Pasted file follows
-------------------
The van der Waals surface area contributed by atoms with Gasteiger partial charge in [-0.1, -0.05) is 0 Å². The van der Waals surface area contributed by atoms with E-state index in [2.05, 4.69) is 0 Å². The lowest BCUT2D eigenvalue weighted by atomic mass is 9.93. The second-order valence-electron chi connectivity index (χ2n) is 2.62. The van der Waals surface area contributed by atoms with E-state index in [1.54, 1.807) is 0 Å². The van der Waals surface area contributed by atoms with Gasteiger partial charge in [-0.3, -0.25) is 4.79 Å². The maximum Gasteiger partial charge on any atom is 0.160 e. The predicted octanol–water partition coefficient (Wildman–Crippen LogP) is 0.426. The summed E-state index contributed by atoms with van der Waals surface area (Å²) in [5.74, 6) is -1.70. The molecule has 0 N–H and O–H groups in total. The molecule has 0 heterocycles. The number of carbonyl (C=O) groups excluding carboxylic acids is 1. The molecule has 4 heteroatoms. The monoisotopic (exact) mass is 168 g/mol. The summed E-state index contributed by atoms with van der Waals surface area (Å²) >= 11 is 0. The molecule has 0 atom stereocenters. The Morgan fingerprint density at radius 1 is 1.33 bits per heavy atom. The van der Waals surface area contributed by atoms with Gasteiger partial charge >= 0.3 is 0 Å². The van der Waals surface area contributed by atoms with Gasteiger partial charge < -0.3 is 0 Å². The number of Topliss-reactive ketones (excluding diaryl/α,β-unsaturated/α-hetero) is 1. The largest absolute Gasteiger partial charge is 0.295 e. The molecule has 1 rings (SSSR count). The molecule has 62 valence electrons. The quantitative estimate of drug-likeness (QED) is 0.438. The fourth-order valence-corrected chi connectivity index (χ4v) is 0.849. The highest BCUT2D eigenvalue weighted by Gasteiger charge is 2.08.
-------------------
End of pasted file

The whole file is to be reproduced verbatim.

The van der Waals surface area contributed by atoms with Gasteiger partial charge in [-0.1, -0.05) is 0 Å². The van der Waals surface area contributed by atoms with E-state index in [2.05, 4.69) is 0 Å². The lowest BCUT2D eigenvalue weighted by atomic mass is 9.93. The second-order valence-electron chi connectivity index (χ2n) is 2.62. The van der Waals surface area contributed by atoms with E-state index in [1.54, 1.807) is 0 Å². The van der Waals surface area contributed by atoms with Gasteiger partial charge in [-0.3, -0.25) is 4.79 Å². The maximum Gasteiger partial charge on any atom is 0.160 e. The predicted octanol–water partition coefficient (Wildman–Crippen LogP) is 0.426. The summed E-state index contributed by atoms with van der Waals surface area (Å²) in [5.74, 6) is -1.70. The molecule has 0 N–H and O–H groups in total. The molecule has 0 heterocycles. The number of carbonyl (C=O) groups excluding carboxylic acids is 1. The molecule has 4 heteroatoms. The monoisotopic (exact) mass is 168 g/mol. The summed E-state index contributed by atoms with van der Waals surface area (Å²) >= 11 is 0. The molecule has 0 atom stereocenters. The Morgan fingerprint density at radius 1 is 1.33 bits per heavy atom. The van der Waals surface area contributed by atoms with Gasteiger partial charge >= 0.3 is 0 Å². The van der Waals surface area contributed by atoms with Gasteiger partial charge < -0.3 is 0 Å². The number of Topliss-reactive ketones (excluding diaryl/α,β-unsaturated/α-hetero) is 1. The largest absolute Gasteiger partial charge is 0.295 e. The molecule has 1 rings (SSSR count). The molecule has 62 valence electrons. The quantitative estimate of drug-likeness (QED) is 0.438. The fourth-order valence-corrected chi connectivity index (χ4v) is 0.849. The highest BCUT2D eigenvalue weighted by Gasteiger charge is 2.08.